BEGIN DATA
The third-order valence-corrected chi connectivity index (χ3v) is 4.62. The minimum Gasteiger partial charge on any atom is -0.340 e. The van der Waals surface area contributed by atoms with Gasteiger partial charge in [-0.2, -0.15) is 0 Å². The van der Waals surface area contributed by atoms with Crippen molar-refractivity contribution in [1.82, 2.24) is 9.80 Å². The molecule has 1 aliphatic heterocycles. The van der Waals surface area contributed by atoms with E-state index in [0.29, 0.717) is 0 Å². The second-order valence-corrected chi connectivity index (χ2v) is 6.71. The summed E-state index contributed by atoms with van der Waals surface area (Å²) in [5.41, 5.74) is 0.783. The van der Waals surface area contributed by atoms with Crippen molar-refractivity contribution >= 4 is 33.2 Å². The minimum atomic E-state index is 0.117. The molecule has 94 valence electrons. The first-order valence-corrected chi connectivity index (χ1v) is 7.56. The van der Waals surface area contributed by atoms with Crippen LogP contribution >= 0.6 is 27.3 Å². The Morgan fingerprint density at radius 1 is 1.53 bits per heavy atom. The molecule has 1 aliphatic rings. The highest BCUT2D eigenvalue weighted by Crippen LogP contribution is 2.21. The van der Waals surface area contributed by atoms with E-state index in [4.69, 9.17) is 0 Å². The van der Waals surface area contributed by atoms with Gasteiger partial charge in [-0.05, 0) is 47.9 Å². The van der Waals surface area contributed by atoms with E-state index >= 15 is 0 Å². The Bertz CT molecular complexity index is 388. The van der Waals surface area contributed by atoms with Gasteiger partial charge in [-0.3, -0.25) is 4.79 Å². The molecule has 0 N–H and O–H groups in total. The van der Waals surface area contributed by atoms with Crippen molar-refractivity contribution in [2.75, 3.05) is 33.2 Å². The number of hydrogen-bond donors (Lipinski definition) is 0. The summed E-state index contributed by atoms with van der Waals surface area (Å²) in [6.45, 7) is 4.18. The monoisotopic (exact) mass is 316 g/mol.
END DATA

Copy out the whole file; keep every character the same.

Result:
The third-order valence-corrected chi connectivity index (χ3v) is 4.62. The minimum Gasteiger partial charge on any atom is -0.340 e. The van der Waals surface area contributed by atoms with Gasteiger partial charge in [-0.2, -0.15) is 0 Å². The van der Waals surface area contributed by atoms with Crippen molar-refractivity contribution in [1.82, 2.24) is 9.80 Å². The molecule has 1 aliphatic heterocycles. The van der Waals surface area contributed by atoms with E-state index in [0.29, 0.717) is 0 Å². The second-order valence-corrected chi connectivity index (χ2v) is 6.71. The summed E-state index contributed by atoms with van der Waals surface area (Å²) in [5.41, 5.74) is 0.783. The van der Waals surface area contributed by atoms with Crippen molar-refractivity contribution >= 4 is 33.2 Å². The minimum atomic E-state index is 0.117. The molecule has 94 valence electrons. The first-order valence-corrected chi connectivity index (χ1v) is 7.56. The van der Waals surface area contributed by atoms with Crippen LogP contribution >= 0.6 is 27.3 Å². The Morgan fingerprint density at radius 1 is 1.53 bits per heavy atom. The molecule has 1 aliphatic rings. The highest BCUT2D eigenvalue weighted by Crippen LogP contribution is 2.21. The van der Waals surface area contributed by atoms with E-state index in [4.69, 9.17) is 0 Å². The van der Waals surface area contributed by atoms with Gasteiger partial charge in [-0.05, 0) is 47.9 Å². The van der Waals surface area contributed by atoms with E-state index >= 15 is 0 Å². The Bertz CT molecular complexity index is 388. The van der Waals surface area contributed by atoms with Gasteiger partial charge in [-0.3, -0.25) is 4.79 Å². The molecule has 0 N–H and O–H groups in total. The van der Waals surface area contributed by atoms with Crippen molar-refractivity contribution in [2.75, 3.05) is 33.2 Å². The number of hydrogen-bond donors (Lipinski definition) is 0. The summed E-state index contributed by atoms with van der Waals surface area (Å²) in [6.45, 7) is 4.18. The monoisotopic (exact) mass is 316 g/mol.